'Not even close': Clean-up of Everglades water polluted by Big Sugar struggles to keep up
Perhaps the biggest obstacle to the massive Everglades restoration project dissected in the WLRN podcast Bright Lit Place is the water polluted by phosphorous and other nutrients that run off from sugar cane farms.
WLRN's new podcast Bright Lit Place explores the frustrating failure of the state and federal government to follow through with a project to restore the Everglades for the last 23 years.
Perhaps the biggest obstacle is cleaning the Glades water polluted by phosphorous and other nutrients that run off from sugar cane farms. That brings the Bright Lit Place podcast to the perennial Everglades issue of Big Sugar: the politically powerful industry led by U.S. Sugar and Florida Crystals. Unless Big Sugar gives up more of the vast acreage it owns to the water restoration work, the overall Everglades restoration campaign may well remain stalled.
Bright Lit Place — a name given to the Everglades by the Miccosukee tribe that lives there — is reported and narrated by WLRN Environment Editor Jenny Staletovich, and she spoke with South Florida Roundup host Tim Padgett last Friday about the episode “The Reverse Farm,” which examines those hurdles.
They recalled how Florida’s Big Sugar barons, such as Alfonso Fanjul, whose family owns Florida Crystals, have for decades resisted state and federal efforts to cede the land necessary for vital water storage and clean-up. That obstruction has included phone calls from Fanjul to U.S. Presidents like Bill Clinton.
In the Everglades, which is also known as the River of Grass, Florida Crystals controls almost 200,000 acres in the agricultural area below Lake Okeechobee.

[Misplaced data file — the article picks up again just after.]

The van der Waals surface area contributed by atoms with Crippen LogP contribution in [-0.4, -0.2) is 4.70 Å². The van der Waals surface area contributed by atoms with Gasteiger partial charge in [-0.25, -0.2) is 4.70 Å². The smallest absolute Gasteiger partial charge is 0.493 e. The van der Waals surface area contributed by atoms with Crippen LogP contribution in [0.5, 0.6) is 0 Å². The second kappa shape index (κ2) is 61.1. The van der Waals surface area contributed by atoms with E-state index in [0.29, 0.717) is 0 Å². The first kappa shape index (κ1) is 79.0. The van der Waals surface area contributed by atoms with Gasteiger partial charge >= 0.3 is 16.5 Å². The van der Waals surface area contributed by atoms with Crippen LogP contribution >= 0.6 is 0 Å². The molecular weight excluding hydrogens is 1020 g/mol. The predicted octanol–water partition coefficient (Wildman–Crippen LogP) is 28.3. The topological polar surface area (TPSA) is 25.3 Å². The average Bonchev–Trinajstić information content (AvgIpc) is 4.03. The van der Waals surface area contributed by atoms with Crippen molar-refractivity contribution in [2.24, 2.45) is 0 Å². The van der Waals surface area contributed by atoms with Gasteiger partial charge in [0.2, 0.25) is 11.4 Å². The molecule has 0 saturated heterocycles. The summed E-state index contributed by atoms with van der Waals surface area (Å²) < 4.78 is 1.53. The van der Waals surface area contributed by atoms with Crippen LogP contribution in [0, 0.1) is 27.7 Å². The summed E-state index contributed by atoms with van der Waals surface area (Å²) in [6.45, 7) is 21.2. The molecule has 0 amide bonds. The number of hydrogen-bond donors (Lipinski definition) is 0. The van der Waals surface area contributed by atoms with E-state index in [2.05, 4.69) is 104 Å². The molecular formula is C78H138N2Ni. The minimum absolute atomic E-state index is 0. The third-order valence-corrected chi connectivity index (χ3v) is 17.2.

“And they’ve always had a fleet of lobbyists and have been a major player in how Everglades restoration has unfolded over the years,” Staletovich said.
The Everglades reality, Staletovich stressed, is that the water that flows into it passes through “a half million acres of farm fields that are fertilized" to produce mostly sugar cane. The Everglades restoration effort started because of that nutrient pollution, especially phosphorous.
“What that pollution does is supercharge the growth of other things like cattails that clog up this river of grass that keeps our South Florida aquifers recharged and full, and Florida Bay fresh and healthy, and also Biscayne Bay," she added.
Big Sugar has complicated, if not exacerbated, the problem of de-polluting the water in order to realize the ecosystem’s general restoration, Staletovich said.
“They have repeatedly lobbied and objected to efforts to expand storage and treatment areas — as well as clean-up efforts that started with a lawsuit filed in the 1980s," said Staletovich.
"The state wanted to tax them a penny-a-pound for sugar to help pay for that clean-up plan – and they bitterly fought that and succeeded. And so the cost for all that clean-up has fallen on taxpayers.
“Just last year we spent $91 million on storage treatment areas alone.”
Staletovich also noted that, to Big Sugar’s credit, it did approach then Florida Governor Charlie Crist in 2008 with a plan to sell some 180,000 acres to the state for water clean-up purposes. But a raft of complications – especially accusations that Big Sugar-friendly appraisers significantly overpriced the land – caused the transaction to fall apart.